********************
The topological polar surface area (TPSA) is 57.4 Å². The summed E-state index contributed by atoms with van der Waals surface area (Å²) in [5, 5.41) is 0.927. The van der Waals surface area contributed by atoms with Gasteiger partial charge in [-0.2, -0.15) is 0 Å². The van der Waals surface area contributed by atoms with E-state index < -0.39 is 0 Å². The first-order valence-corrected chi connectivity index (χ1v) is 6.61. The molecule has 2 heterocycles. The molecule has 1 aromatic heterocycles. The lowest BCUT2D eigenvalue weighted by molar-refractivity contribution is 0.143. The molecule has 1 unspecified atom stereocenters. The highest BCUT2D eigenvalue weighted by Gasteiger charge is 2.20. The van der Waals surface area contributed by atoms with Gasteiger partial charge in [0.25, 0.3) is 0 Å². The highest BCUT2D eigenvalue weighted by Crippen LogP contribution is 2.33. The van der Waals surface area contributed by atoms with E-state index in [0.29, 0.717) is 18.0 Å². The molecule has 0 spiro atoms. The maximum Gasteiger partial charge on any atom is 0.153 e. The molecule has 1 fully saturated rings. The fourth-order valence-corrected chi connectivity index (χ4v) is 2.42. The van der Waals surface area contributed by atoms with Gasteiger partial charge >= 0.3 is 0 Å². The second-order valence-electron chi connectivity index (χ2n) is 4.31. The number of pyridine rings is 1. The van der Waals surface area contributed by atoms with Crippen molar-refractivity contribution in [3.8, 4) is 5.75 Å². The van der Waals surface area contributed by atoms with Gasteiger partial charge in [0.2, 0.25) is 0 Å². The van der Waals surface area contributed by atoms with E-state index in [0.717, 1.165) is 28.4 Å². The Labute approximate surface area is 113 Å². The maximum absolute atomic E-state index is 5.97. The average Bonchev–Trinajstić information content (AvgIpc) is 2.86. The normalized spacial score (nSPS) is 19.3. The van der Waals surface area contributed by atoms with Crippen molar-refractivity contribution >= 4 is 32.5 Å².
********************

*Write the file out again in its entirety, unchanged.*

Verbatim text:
The topological polar surface area (TPSA) is 57.4 Å². The summed E-state index contributed by atoms with van der Waals surface area (Å²) in [5, 5.41) is 0.927. The van der Waals surface area contributed by atoms with Gasteiger partial charge in [-0.2, -0.15) is 0 Å². The van der Waals surface area contributed by atoms with E-state index < -0.39 is 0 Å². The first-order valence-corrected chi connectivity index (χ1v) is 6.61. The molecule has 2 heterocycles. The molecule has 1 aromatic heterocycles. The lowest BCUT2D eigenvalue weighted by molar-refractivity contribution is 0.143. The molecule has 1 unspecified atom stereocenters. The highest BCUT2D eigenvalue weighted by Gasteiger charge is 2.20. The van der Waals surface area contributed by atoms with Gasteiger partial charge in [0.25, 0.3) is 0 Å². The highest BCUT2D eigenvalue weighted by Crippen LogP contribution is 2.33. The van der Waals surface area contributed by atoms with E-state index in [0.29, 0.717) is 18.0 Å². The molecule has 0 spiro atoms. The maximum Gasteiger partial charge on any atom is 0.153 e. The molecule has 1 fully saturated rings. The fourth-order valence-corrected chi connectivity index (χ4v) is 2.42. The van der Waals surface area contributed by atoms with Gasteiger partial charge >= 0.3 is 0 Å². The second-order valence-electron chi connectivity index (χ2n) is 4.31. The number of pyridine rings is 1. The van der Waals surface area contributed by atoms with Crippen molar-refractivity contribution in [3.8, 4) is 5.75 Å². The van der Waals surface area contributed by atoms with Gasteiger partial charge in [0.2, 0.25) is 0 Å². The van der Waals surface area contributed by atoms with E-state index in [0.717, 1.165) is 28.4 Å². The Labute approximate surface area is 113 Å². The maximum absolute atomic E-state index is 5.97. The average Bonchev–Trinajstić information content (AvgIpc) is 2.86. The normalized spacial score (nSPS) is 19.3. The van der Waals surface area contributed by atoms with Crippen molar-refractivity contribution >= 4 is 32.5 Å².